January 16, 2003
Bush Misses Point on Medical Malpractice
Bush is ramping up the campaign to hit consumer rights around medical malpactice.
I'd just revive what I said last summer in a column about why universal health care is the real answer to the medical malpractice crisis:
The US spends far more of its Gross Domestic Product on health care (13.0% in 2000 and rising) than any other nation, yet it delivers more unequal care with greater gaps and poorer health care results for the overall population. If you compare us just to other developed nations in Europe or Japan, you'll see the US comes far back on most infant mortality and life expectancy numbers, even though those countries spend less on health care.It goes back to international comparisons-- every other developed nation delivers universal health care for less money and with less lawsuits. All of which are not unconnected.
So how does this relate to medical malpractice? Rather simply-- while health care is uneven and unequal in the US, there is a lot of very good care going along with the very poor health care. At the simplest level, when doctors are skimping on health care for those with limited health insurance, they inevitably are creating the conditions for lawsuits.
But more deeply, the very unevenness of health care in the United States means that we have no consensus on what constitutes reasonable care by a doctor. Some doctors do a wide range of tests for their richer patients, so others who suffer because their doctors failed to do similar tests demand in court that they be compensated for that failure. Given the inequality in our health care system, it seems impossible for any other result to occur.
Conservatives bash lawsuits but they donít face the fact that they are the inevitable result of privatized medical care.
Posted by Nathan at January 16, 2003 04:44 PM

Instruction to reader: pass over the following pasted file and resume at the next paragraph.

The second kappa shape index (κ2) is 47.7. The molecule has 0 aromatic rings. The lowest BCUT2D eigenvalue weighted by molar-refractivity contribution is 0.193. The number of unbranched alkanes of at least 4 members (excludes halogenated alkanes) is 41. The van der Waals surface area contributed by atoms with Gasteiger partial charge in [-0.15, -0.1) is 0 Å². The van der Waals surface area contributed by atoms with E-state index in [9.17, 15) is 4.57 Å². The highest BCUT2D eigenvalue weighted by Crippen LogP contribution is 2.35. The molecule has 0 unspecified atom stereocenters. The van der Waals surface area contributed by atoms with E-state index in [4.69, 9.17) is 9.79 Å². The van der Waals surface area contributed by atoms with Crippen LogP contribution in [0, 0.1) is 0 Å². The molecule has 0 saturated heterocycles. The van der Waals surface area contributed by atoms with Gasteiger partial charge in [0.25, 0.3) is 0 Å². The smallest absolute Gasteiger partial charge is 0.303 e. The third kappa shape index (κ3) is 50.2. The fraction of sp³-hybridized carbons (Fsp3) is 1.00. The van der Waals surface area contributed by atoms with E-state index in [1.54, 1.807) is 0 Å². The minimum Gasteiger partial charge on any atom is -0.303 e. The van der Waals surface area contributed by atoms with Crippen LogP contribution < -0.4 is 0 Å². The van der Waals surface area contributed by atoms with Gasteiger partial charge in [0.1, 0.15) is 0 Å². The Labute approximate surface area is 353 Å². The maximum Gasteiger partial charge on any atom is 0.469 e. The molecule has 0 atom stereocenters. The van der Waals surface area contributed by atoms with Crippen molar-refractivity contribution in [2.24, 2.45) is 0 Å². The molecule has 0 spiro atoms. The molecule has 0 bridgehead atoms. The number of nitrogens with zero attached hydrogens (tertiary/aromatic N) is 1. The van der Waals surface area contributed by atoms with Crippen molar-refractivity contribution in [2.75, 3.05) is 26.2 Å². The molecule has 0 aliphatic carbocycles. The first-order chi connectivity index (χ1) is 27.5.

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I don't know if anyone else has noticed, but doctors in at least three states -- West Virginia, Pennsylvania, and New Jersey (Nathan's backyard) -- have either struck, or have threatened to strike, over the issue of malpractice insurance. The doctors refuse to perform any non-emergency medical service, essentially. And the explicit issue in PA and NJ is tort reform -- putting caps on malpractice suits, let's stick it to the trial lawyers, etc.
If I were paranoid, I'd point out that both PA and NJ have Democratic governors (Rendell and McGreevey, respectively). However one might interpret that, though, it does seem interesting to me that the doctors are mouthing insurance company rhetoric re tort reform and trial lawyers -- when not all that long ago doctors were (rightly) pissed off at insurance companies regarding their reimbursement procedures. Maybe you don't have to be paranoid to smell something fishy here, or are doctors just really dumb?
Posted by: Father O'Blivion at January 17, 2003 12:09 PM
I think doctors are facing a real problem with skyrocketing malpractice insurance. And they want it solved. And they don't really care if it's taken out of the hide of trial lawyers and their patients or taken out of insurance company profits.
But with Bush in office, they know it's unlikely to be the latter, so they are piling onto "tort reform" as the only political solution likely to pass right now.
Forget whether they believe it-- it makes sense strategically for them to go where they think they get immediate results. Sad but probably true. If Gore was in office, they'd probably happily be mouthing off at the obscene profits of the insurance industry.
Posted by: Nathan Newman at January 17, 2003 12:22 PM
When you put it that way, Nathan, it makes more sense. It will be interesting to see how Rendell and McGreevey handle it -- the article that you linked to mentioned that Rendell opposes Bush's proposal. FWIW, PA's kinda ripe now for some sort of "tort reform" -- among other things, they reformed their state court venue rules to make it more difficult to "venue shop" for plaintiff-friendly courts in med-mal suits (i.e., you can't sue a doctor whose main office is on the Main Line in Philadelphia [a more "plaintiff-friendly" venue than, say, Montgomery County] when he has only a small satellite office in Philadelphia). That may make sense, but it and other reforms may open the door to other, more extensive reforms (and the PA doctors explicitly stated that they didn't think the reforms went far enough). They've had a pretty interesting series of articles in the Philadelphia Metro paper on this issue over the past week, FWIW.